Go to content


Opinion pieces on business & economic issues

DONG Yong-Sueng

North Korea's Missile Firings

DONG Yong-Sueng

July 12, 2006

email Print

Several days after North Korea test-fired its missiles on July 5, the international community has yet to comprehend fully why it did it and what it would do in the future. In order to better understand future behaviors of the North, we need to analyze developments behind the missile launches.

North Korea has long wanted direct talks with the United States, demanding that it be treated as a legitimate nation for negotiation on equal footing. To underscore that point, the North timed its firing to coincide with the launching of the US space shuttle Discovery on the US Independence Day. Its tough line is also reflected in the statement by the North Korean Foreign Ministry that its test-firing of missiles was part of its sovereign rights.

The North has argued that the joint statement at the fourth round of the six-party talks is still valid. It has strongly criticized the US for freezing North Korean assets worth US$24 million in the account of Macau-based Banco Delta Asia. Despite strong belief of the US that its financial sanctions on North Korea has been effective, North Korea considers the US sanctions as undeniable evidence that the US does not take six-party talks or joint announcement seriously enough.

Against that background, North Korea may have test-fired missiles for the following two purposes:

First, it wants to stop the US from putting pressure on Pyongyang and driving it into the corner. Analysts called the launches an effort by the North to break the deadlock and force the US to take new initiatives. Responding to the expectations of Pyongyang, the US is working hard to resolve the tension by suggesting an informal six-party talk and a possibility of direct talks between the US and Pyongyang on the sidelines of informal six-party talks.

Second, Pyongyang intends to show the world that it will not bow to pressure from US sanctions. It appears unafraid of tougher sanctions since it is already accustomed to sanctions imposed by the US . Since the US froze North Korean assets in the Macau account, North Korean officials have kept saying that financial sanctions on Pyongyang would not significantly affect their economy since most trading companies of the North make large-amount deposits (US$100,000 to 1 million) in their personal accounts, not corporate accounts.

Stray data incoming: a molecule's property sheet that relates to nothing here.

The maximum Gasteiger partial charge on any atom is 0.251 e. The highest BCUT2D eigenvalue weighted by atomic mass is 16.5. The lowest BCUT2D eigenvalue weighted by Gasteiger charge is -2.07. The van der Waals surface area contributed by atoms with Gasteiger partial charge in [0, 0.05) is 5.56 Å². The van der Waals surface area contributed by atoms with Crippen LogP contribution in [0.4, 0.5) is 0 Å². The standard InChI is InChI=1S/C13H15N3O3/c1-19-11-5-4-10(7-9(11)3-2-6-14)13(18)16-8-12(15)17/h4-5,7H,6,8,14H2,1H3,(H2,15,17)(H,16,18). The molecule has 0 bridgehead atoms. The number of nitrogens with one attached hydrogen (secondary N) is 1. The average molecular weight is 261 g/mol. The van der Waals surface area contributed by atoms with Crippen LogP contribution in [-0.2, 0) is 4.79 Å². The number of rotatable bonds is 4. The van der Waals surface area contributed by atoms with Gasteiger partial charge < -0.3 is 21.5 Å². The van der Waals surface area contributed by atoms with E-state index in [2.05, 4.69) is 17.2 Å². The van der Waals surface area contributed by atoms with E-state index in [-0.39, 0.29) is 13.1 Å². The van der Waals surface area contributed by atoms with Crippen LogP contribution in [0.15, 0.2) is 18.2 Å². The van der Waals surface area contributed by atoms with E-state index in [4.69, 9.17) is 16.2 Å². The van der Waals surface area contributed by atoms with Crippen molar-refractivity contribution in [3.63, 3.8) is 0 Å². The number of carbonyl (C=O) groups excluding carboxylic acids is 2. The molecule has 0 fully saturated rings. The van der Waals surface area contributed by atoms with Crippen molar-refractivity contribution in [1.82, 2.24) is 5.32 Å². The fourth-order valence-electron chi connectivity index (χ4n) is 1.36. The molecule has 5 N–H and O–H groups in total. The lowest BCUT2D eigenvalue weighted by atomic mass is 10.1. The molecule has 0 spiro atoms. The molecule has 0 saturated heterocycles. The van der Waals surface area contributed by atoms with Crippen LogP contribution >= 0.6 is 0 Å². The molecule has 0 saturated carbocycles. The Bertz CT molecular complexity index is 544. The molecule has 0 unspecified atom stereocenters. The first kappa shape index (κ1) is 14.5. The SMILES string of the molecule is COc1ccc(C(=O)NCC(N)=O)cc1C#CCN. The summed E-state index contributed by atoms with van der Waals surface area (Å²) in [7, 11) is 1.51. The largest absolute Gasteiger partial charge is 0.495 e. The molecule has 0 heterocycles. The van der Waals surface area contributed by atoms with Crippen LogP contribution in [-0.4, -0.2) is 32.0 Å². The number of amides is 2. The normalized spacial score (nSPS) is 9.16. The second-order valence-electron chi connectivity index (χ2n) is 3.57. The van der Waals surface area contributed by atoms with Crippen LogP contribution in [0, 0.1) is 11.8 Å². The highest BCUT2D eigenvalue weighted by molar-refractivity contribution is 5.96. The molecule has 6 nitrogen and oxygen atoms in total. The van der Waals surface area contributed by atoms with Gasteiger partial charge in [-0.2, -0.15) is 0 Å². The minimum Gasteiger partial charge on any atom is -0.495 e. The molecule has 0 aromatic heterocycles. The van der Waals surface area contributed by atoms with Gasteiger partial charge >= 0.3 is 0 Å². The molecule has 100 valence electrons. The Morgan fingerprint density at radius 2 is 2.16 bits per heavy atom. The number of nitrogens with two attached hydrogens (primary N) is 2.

Pyongyang was able to carry out its provocative missile tests partly thanks to its strong confidence in its closest ally China. In an effort to strengthen its position in the international community, Pyongyang wants Seoul to show up on the same side. That's why it is attempting to weaken links between South Korea and other countries. It believes it has failed to reach an agreement with its southern counterpart over the disputes of Northern Limit Line because of the US influence on South Korea. Also, Pyongyang wants to cool down the relations between South Korea and Japan over the kidnapping of Japanese citizens by North Korean agents.

For example, at a recent reunion of separated families, Pyongyang allowed Kim Yong Nam, a South Korean abductee who married Japanese abductee Megumi Yokota who later reportedly committed suicide, to meet his mother and sister from the South. The North also stood on the side of South Korea on Seoul's claim over the islets of Dokdo (called Takeshima by Japan), the focus of territorial dispute between South Korea and Japan .

Now, Seoul stands at a crossroads over the question of sanctions on Pyongyang: whether or not it should join the US and Japan and participate in imposing international sanctions on Pyongyang or defend Pyongyang for the sake of the stability on the Peninsula. Pyongyang forces its southern counterpart to take the latter policy, which can be a big help for the isolated regime in surviving the coming three years with the Bush Administration. It even went so far as to threaten to set Seoul ablaze if the Grand National Party, the South's largest opposition party, won the next election.

Against this backdrop, the North is unlikely to participate in the informal six-party talks unless the US lifts sanctions. If, and this is a big if, Pyongyang agrees to hold the informal six-party talks, it would make such a decision on the conditions that the US would lift financial sanctions through bilateral talks. Therefore, informal talks are not expected to lead to next rounds of formal six-party talks. If the United Nations Security Council decides to impose economic sanctions, Pyongyang might test-fire more short range or intermediate range missiles targeting Japan which has urged the council to impose sanctions on North Korea .

But Pyongyang is expected to keep taking a friendly stance toward Seoul. It believes that Seoul has no alternative but to support its northern brethren. That's why it attempts to strengthen its ties with the Roh Moo-Hyun Administration before the hawkish Grand National Party takes power.

he US and Japan will not give in to the North's demands to drop financial sanctions and negotiate bilaterally. The North, in turn, attempts to show it would not yield to external pressure. Such a provocative move by the Stalinist regime would finally result in a united front of the international community which would agree to put sanctions on Pyongyang. If such a scenario turns into reality, South Korea cannot help but to participate in imposing sanctions on North Korea .

The writer formerly headed the Economic Security Team at the Samsung Economic Research Institute. He is now vice president of Trinity Capital Development Partners, Inc. The views expressed are his own and do not reflect those of the publication that carries them.
Go to list